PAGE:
20th September 2010
Response by the Healthcare Facilities Consortium (HFC) to the announcement regarding £300m being spent by the NHS on consulting fees in 2009
The Healthcare Facilities Consortium was established by the last Conservative administration to support the Estates and Facilities Sector of the NHS. It has worked with successive governments since to bring value to the NHS. Since April 2009, it has been an independent organisation giving high value support services to the NHS through a membership model.
The recent announcement by the Department of Health regarding the levels of consultancy usage is misleading and may be open to misinterpretation. For example much of the work undertaken for Hospital Trusts by HFC would be classed as consulting services and although small in cost, have a high degree of value. Since April 2010, based upon average costs, the HFC has saved the NHS an estimated £52 million of consulting services (based on average values) for an estimated NHS expenditure in the region of £75,000. This by any means of measure is a high value return.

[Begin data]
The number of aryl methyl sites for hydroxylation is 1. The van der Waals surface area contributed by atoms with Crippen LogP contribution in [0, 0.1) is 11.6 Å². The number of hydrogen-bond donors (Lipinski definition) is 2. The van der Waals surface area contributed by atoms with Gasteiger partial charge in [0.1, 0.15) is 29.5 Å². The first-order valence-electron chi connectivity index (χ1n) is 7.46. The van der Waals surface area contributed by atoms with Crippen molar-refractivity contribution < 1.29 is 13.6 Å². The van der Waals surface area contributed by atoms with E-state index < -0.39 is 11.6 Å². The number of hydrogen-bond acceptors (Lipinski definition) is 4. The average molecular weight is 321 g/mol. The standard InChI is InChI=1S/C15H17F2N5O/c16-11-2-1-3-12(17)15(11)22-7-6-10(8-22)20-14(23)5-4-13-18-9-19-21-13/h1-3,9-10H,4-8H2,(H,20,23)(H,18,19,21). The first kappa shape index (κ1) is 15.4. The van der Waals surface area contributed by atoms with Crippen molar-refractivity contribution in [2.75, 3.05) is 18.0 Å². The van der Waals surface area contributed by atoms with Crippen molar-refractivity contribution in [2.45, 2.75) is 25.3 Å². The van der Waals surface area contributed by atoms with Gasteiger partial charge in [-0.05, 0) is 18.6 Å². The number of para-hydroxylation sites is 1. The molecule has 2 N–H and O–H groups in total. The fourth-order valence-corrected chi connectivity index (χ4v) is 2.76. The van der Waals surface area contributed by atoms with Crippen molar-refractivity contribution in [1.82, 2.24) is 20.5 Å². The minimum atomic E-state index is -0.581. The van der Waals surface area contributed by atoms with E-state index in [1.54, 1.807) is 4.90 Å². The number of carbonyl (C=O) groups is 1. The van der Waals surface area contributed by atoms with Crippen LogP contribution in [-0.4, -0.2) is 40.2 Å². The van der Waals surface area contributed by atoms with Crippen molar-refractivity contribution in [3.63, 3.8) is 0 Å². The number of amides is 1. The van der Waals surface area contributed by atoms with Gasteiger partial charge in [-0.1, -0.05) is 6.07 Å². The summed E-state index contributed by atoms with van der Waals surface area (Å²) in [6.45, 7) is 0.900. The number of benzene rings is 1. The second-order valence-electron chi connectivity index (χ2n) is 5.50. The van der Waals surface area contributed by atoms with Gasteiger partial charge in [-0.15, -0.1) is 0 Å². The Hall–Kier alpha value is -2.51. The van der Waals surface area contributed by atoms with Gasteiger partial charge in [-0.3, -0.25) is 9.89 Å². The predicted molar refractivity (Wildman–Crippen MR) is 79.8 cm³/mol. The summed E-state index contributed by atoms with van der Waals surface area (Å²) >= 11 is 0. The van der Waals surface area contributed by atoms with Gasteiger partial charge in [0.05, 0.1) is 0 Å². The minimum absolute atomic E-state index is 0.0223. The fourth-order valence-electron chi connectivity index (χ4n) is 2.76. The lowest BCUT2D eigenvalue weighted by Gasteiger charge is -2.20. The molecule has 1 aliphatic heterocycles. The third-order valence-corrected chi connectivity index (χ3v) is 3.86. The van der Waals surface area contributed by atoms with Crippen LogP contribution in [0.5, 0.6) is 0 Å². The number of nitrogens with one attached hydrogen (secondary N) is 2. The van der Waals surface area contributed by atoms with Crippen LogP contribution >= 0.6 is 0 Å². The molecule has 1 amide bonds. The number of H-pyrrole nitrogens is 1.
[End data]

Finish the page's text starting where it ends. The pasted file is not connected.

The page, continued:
Services provided by the HFC are not unique, but given the recent White Paper on the NHS future, there is a strong emphasis on commissioning and outsourcing as being a key strategy going forward. This then is a desire by the government to see an increase in consultancy services to meet these new challenges. Unless there is a move away from commissioning, then there will be a significant increase in the use of consultancy organisations in various ways.
The issue should be to (a) make sure these have high returns in value, and (b) allow the use of the smaller and more efficient consulting services rather than the current trend of using the larger international forms that have high overheads. Similarly to use more of the NHS own derived services in preference to external and necessarily more expensive routes, such as in the IT sector.
In an ideal world, there would be no need for external organisations, but successive governments have chosen strategies that necessarily increase the spend on these areas, closing internal resources that undertake similar tasks, and this trend is set to continue.